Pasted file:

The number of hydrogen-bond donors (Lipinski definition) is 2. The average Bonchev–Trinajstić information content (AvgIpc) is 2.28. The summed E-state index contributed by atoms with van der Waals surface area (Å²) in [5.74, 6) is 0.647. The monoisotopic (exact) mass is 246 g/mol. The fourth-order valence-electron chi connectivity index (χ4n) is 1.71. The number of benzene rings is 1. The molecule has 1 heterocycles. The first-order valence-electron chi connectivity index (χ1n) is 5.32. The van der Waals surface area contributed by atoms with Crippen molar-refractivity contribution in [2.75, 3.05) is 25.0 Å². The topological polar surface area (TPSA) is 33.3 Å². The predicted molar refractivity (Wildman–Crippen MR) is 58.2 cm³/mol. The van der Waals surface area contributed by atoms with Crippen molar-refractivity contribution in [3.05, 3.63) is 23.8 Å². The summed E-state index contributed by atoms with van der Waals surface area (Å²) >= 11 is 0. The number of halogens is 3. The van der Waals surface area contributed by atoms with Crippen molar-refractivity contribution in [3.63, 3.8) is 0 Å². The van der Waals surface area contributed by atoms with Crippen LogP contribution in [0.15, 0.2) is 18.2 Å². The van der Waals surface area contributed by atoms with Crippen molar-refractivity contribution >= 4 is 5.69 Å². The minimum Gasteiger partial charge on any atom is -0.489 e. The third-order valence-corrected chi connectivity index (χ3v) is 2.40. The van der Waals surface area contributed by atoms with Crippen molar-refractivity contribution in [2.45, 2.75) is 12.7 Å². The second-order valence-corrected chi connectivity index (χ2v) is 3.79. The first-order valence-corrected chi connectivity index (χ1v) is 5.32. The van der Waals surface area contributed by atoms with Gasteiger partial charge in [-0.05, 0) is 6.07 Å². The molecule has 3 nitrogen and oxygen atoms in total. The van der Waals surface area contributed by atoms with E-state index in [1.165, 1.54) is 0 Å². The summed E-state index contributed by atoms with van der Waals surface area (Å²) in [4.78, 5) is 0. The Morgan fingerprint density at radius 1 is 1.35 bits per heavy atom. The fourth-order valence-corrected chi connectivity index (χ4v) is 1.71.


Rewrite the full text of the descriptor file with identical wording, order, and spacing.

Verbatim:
The number of hydrogen-bond donors (Lipinski definition) is 2. The average Bonchev–Trinajstić information content (AvgIpc) is 2.28. The summed E-state index contributed by atoms with van der Waals surface area (Å²) in [5.74, 6) is 0.647. The monoisotopic (exact) mass is 246 g/mol. The fourth-order valence-electron chi connectivity index (χ4n) is 1.71. The number of benzene rings is 1. The molecule has 1 heterocycles. The first-order valence-electron chi connectivity index (χ1n) is 5.32. The van der Waals surface area contributed by atoms with Crippen molar-refractivity contribution in [2.75, 3.05) is 25.0 Å². The topological polar surface area (TPSA) is 33.3 Å². The predicted molar refractivity (Wildman–Crippen MR) is 58.2 cm³/mol. The van der Waals surface area contributed by atoms with Crippen molar-refractivity contribution in [3.05, 3.63) is 23.8 Å². The summed E-state index contributed by atoms with van der Waals surface area (Å²) >= 11 is 0. The number of halogens is 3. The van der Waals surface area contributed by atoms with Crippen molar-refractivity contribution in [3.63, 3.8) is 0 Å². The van der Waals surface area contributed by atoms with Crippen LogP contribution in [0.15, 0.2) is 18.2 Å². The van der Waals surface area contributed by atoms with Crippen molar-refractivity contribution >= 4 is 5.69 Å². The minimum Gasteiger partial charge on any atom is -0.489 e. The third-order valence-corrected chi connectivity index (χ3v) is 2.40. The van der Waals surface area contributed by atoms with Crippen molar-refractivity contribution in [2.45, 2.75) is 12.7 Å². The second-order valence-corrected chi connectivity index (χ2v) is 3.79. The first-order valence-corrected chi connectivity index (χ1v) is 5.32. The van der Waals surface area contributed by atoms with Gasteiger partial charge in [-0.05, 0) is 6.07 Å². The molecule has 3 nitrogen and oxygen atoms in total. The van der Waals surface area contributed by atoms with E-state index in [1.165, 1.54) is 0 Å². The summed E-state index contributed by atoms with van der Waals surface area (Å²) in [4.78, 5) is 0. The Morgan fingerprint density at radius 1 is 1.35 bits per heavy atom. The fourth-order valence-corrected chi connectivity index (χ4v) is 1.71.